Bruce Bauman's novel Broken Sleep is sprawling, complex, wildly imaginative and unflaggingly emotional. It has an astonishing range, not only in theme but structure, which becomes all the more impressive when Bauman admits that he does not believe in using outlines.
Mainstream media must start figuring out that it makes good business sense to rely on Chicano talent as news anchors, authors, artists, actors and film directors. By going to the source, I assume the representation of Chicano culture would be more honest and accurate than what we often see.
Fiction is an amazingly flexible platform. It develops the reader's capacity to absorb details. It lets us navigate on the most intimate side of things, sharpening our understanding. Diving into particular characters, it makes us humanize the experiences.
"I didn't have a political motive for writing the book. I just wanted to tell a story that my friends from the war would recognize. The struggle to find your place in a civilian world so totally disconnected from the war was just one facet of our experience."
Writers are notorious for getting stuck in their own heads which often causes them to give up. Starting a work of fiction whether it's a novel or short story is just as important as finishing it. This is part of the writer's journey!
As a longtime practitioner of the art of fiction writing and a committed reader of the works of others, I have been thinking a great deal about the impact of the proliferating film/TV industry on the future of reading.
"Wolves are our most mythologized animals. We've made monsters of them but they're intensely dignified, intensely talented, master predators. Our ancestors learned much from watching their packs, and we recognized ourselves in those packs."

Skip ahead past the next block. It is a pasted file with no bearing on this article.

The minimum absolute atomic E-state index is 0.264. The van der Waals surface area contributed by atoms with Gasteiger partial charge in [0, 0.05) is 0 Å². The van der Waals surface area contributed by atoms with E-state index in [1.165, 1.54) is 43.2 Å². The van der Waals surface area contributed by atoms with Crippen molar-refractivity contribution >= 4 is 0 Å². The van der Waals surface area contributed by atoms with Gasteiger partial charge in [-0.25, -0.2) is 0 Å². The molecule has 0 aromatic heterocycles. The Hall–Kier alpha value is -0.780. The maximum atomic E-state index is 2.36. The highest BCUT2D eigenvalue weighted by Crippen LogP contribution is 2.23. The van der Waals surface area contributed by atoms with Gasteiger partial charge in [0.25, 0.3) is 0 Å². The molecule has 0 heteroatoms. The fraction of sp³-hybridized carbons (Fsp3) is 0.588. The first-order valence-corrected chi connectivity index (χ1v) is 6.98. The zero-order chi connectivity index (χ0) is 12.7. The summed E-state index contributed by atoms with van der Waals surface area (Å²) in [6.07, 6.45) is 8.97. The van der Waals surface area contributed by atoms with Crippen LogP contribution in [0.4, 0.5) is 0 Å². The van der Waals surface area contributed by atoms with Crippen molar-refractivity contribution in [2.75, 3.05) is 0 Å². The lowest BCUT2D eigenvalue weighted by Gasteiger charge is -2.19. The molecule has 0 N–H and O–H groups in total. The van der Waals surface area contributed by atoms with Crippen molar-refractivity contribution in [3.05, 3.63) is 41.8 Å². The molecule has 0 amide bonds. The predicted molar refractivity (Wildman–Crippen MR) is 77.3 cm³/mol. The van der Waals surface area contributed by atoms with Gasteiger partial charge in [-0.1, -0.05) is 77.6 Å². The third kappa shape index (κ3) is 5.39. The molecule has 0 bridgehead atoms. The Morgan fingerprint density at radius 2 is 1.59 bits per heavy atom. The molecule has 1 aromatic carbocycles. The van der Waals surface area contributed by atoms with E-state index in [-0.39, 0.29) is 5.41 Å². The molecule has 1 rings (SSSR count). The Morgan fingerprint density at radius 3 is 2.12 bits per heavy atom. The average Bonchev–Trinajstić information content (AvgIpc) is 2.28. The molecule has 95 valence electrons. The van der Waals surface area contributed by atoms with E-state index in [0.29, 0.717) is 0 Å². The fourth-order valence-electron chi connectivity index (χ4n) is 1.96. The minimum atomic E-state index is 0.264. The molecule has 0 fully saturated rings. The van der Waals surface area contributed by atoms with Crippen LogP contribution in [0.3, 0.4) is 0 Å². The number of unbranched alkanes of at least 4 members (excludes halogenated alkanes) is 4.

"Opening in Afghanistan, the book follows three U.S. soldiers as they return to their families in small towns across America. Births, deaths, marriages, friendships and time pass, but the three men are forever connected by one dark moment."
When a boisterous young family moves in next door to Ove's lonely little home, with one inquisitive daughter and another on the way, his whole world is turned upside down, and you'll thank the reading gods for the heartwarming story that ensues.
Sara Nović is the author of Girl at War, a novel of incredible richness that investigates the devastation of the Yugoslavian civil war and the deep yearning for identity and place by one its survivors.
Christopher Robinson and Gavin Kovite are the authors of War of the Encyclopaedists, which Michiko Kakutani of The New York Times calls "a captivating coming of age novel that is by turns, funny and sad and elegiac."
When I believe a novel has succeeded, I'm likely to experience mostly sadness when I review the final pages for the last time before they become a book. It's not unlike the feeling we all have whenever we turn the last page of a novel that's moved us -- but it's worse.
I want Charmaine Gordon's elderly women's empowerment fiction to go viral and, while it might not, her work is deserving of it because it is devoted to a small, somewhat overlooked, yet important genre that deserves all the attention it can get.
Brian DeLeeuw is a novelist and screenwriter. After graduating from Princeton, he received his MFA from The New School. His first novel, In This Way I Was Saved, was long-listed for the Dylan Thomas Prize. His second novel is The Dismantling.
The myth contends that because the artist is blessed with such extraordinary insight, he or she can see into deeper truths where there is only futility, darkness, disillusion and death. It is all part of the tortured artist stereotype. I'm not entirely sold.
I know that none of you have time for books that won't hold your attention, so if you're looking for a great book for a weekend escape -- or just an escape from everyday life -- here are my recommendations.
Many of my readers have asked which books I would recommend that offer fundamental insights into the drive for personal power, and the way it affects individuals. Numerous authors have tackled this subject in memoirs, novels and plays.
I am not lying when I say this book is better than Gone Girl by Gillian Flynn. Poverman gives us a situation and set of characters as mysterious and intriguing as Flynn does, he surprises us just as much, and we are as riveted to the author's slow unraveling of the main players' psychologies.